How to Attract Birds with Painted Birdhouses and Other Features
There are infinite reasons to add a birdhouse to your garden or yard. They're a joy to look at, of course, but they also offer tons of other features and benefits. One of our favorites? Birdhouses provide a safe habitat to those who've been displaced by rapid deforestation and urbanization.
Because birdhouses are so inviting to local birds, they also help with pest control, weed control, flower pollination and the maintenance of native plants. Birdhouses painted in pretty colors also add character and depth to outdoor spaces. And for many outdoor enthusiasts, the birds themselves are the main attraction. This also refers to other types of bird attractors such as types hummingbird feeders. Find our where hummingbirds live with this interesting article.
In this article, we'll uncover exactly how to paint birdhouses to attract as birds to your backyard by offering them a safe, cozy place to nest. (Alternatively if you're trying to get rid of birds, check out some of our other articles, such as how to keep sparrows away from a birdhouse). We'll also detail the key features of functional birdhouses. Finally, we'll provide some shopping advice if you're looking to purchase a prefabricated birdhouse instead. (After all, building and painting birdhouses by hand is not for everyone!)
What is the best color to paint a birdhouse?
Depending on how you've mounted your birdhouse, the best color to paint a birdhouse is usually a camouflage tone that does not draw unnecessary attention from predators. A camouflage tone usually means a neutral shade, but not always. If your dwelling is situated amidst a vibrant garden, a birdhouse painted bold may camouflage better.
Popular paint colors for painted birdhouses include white, taupe, gray, ivory, brown, tan, olive green and sky blue. Another option is to choose a bird house that is not painted, as most natural wood colors also camouflage quite well.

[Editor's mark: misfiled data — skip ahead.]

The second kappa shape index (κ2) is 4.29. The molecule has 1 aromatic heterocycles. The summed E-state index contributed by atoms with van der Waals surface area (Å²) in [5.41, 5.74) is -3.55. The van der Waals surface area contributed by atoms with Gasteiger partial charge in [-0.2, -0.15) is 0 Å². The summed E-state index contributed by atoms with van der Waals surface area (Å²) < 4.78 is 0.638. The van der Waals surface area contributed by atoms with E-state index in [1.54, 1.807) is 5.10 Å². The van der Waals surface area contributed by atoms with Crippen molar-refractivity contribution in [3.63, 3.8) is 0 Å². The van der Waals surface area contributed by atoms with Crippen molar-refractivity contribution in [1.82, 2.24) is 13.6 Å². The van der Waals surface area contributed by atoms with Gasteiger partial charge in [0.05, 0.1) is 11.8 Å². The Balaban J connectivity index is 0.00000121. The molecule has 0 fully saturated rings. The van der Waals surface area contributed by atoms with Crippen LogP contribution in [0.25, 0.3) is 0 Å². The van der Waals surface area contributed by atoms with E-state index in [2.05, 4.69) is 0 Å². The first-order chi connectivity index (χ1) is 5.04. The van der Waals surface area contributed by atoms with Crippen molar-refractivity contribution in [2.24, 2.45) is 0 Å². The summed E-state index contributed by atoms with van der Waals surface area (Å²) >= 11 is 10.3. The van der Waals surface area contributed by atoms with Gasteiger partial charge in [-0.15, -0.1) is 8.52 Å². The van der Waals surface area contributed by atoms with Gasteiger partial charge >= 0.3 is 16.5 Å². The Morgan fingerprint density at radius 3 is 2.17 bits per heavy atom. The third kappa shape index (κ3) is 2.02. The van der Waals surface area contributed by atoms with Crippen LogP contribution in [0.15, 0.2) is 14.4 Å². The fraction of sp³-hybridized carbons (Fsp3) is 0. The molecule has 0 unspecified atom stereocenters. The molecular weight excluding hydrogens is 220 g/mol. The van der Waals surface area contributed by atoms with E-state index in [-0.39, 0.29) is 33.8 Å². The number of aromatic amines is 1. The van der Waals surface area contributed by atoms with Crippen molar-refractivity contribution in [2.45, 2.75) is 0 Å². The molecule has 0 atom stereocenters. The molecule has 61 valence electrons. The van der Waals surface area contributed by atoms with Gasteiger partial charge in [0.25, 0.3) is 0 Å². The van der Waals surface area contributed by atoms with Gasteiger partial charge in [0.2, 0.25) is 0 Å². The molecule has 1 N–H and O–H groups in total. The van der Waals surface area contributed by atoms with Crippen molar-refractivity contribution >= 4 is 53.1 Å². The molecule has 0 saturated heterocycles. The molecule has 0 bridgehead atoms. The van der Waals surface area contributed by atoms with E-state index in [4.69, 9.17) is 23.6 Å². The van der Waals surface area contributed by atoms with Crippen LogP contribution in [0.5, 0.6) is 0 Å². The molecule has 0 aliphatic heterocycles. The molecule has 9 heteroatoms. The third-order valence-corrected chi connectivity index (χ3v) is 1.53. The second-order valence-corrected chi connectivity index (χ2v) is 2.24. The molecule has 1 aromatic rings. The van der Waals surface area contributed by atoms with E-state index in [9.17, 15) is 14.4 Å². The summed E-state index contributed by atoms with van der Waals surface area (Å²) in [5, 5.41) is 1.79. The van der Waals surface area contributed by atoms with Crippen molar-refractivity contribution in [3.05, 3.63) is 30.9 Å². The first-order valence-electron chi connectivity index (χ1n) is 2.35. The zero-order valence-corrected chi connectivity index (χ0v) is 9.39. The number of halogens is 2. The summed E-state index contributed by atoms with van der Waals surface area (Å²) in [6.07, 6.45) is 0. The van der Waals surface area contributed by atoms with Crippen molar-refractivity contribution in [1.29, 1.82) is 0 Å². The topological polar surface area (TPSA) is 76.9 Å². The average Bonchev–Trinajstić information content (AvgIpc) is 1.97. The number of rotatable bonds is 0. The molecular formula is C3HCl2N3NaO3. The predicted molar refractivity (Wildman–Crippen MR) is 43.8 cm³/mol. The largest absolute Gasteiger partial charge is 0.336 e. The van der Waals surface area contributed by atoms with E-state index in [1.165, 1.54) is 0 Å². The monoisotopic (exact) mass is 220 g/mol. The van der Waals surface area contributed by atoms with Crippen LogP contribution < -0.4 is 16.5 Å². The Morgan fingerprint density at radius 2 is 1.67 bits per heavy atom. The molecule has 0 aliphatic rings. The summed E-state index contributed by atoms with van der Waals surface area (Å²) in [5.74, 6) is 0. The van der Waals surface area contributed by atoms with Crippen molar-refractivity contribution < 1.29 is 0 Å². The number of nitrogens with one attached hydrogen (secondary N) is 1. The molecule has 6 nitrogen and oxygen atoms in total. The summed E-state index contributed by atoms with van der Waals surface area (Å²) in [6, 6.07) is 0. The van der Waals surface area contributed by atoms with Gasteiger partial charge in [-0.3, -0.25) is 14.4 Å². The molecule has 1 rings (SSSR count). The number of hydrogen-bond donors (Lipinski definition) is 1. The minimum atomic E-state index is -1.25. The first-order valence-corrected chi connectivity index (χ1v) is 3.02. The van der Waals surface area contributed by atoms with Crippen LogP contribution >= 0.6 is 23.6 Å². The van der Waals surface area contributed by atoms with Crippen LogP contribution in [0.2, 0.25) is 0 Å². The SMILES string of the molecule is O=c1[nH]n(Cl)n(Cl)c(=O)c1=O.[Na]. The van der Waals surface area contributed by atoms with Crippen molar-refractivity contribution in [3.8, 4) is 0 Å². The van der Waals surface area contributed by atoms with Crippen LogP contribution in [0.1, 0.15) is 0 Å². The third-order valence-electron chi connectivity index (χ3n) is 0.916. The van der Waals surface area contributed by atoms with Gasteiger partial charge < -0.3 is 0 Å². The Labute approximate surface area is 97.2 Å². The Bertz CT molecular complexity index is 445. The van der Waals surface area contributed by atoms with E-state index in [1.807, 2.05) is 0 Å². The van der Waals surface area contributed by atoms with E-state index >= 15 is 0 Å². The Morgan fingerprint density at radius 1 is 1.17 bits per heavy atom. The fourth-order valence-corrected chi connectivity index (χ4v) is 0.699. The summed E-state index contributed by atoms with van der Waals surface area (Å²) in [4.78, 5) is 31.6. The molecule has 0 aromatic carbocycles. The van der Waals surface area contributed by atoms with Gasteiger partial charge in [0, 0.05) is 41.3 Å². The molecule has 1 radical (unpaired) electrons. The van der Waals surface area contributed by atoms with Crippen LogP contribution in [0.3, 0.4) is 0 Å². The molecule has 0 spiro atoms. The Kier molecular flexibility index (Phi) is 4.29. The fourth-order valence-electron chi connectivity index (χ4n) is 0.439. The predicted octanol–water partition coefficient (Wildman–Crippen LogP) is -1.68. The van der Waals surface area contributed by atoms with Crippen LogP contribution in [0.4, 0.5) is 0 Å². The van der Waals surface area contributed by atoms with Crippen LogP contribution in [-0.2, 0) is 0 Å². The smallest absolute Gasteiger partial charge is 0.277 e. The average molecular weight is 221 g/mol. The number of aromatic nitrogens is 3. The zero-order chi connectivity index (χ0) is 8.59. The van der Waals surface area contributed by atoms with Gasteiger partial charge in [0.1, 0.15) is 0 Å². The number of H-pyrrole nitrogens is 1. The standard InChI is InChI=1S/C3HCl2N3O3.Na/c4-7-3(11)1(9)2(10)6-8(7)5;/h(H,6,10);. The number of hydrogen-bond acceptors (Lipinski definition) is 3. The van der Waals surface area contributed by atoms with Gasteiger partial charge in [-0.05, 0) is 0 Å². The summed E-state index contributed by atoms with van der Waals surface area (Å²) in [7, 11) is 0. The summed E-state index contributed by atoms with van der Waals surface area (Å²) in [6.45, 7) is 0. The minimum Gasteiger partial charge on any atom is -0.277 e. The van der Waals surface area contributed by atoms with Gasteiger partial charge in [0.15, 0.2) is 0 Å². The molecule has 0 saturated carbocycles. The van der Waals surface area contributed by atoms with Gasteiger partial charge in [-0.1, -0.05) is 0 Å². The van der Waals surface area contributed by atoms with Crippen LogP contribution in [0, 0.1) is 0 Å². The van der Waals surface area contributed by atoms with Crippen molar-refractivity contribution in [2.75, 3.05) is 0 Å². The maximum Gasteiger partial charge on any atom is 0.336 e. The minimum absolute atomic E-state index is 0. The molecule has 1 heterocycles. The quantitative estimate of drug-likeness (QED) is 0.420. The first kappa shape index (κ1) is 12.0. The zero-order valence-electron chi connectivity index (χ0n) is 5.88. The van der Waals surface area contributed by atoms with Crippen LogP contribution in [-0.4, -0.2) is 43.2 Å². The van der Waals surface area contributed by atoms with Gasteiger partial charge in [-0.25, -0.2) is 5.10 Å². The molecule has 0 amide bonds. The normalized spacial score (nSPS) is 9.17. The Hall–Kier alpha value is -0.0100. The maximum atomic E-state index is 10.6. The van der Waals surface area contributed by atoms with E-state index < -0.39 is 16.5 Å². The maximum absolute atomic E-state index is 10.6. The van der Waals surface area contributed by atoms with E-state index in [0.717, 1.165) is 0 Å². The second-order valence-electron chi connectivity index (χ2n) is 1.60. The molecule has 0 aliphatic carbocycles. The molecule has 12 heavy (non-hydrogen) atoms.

Painting bird houses white and other light-colored hues is a very common choices for a variety of reasons. First, lightly painted dwellings look good in just about every style of home and garden. Second, white painted birdhouses do not stand out to predators. Third, these painted birdhouses reflect heat and sun instead of absorbing it, which helps keep birds cool during sweltering summer months.
Painting birdhouses is very common, but it is not essential. If you aren't a fan of the painted look, feel free to leave natural wood exposed.
Do birds like painted birdhouses?
Nesting birds like painted birdhouses and unpainted birdhouses. When choosing a birdhouse, birds are looking for a smartly-located shelter that's the right size and shape. They are not too picky about the color, although more neutral colors can help protect birds from attention predators.
A weird little note: if birds are pecking away at the paint of your own home, they may be calcium deficient. Blue jays will often eat paint chips to eat the calcium carbonate present in house paints.
Is it safe to paint a birdhouse?
Yes, it is safe to paint a birdhouse as long as you use non-toxic paint. Also, ensure the paint you use is not so dark that it absorbs too much heat. Finally, keep in mind that overly bold and bright colors may attract predators if not carefully placed.
You should avoid any kind of paint that contain lead, zinc or other heavy metals. If you buy a birdhouse that is already painted, you should verify what kind of paint was used before purchasing and installing the house.
Finally, another remind to not paint the inside of the birdhouses. Young chicks use the textured, natural walls to scurry up and down.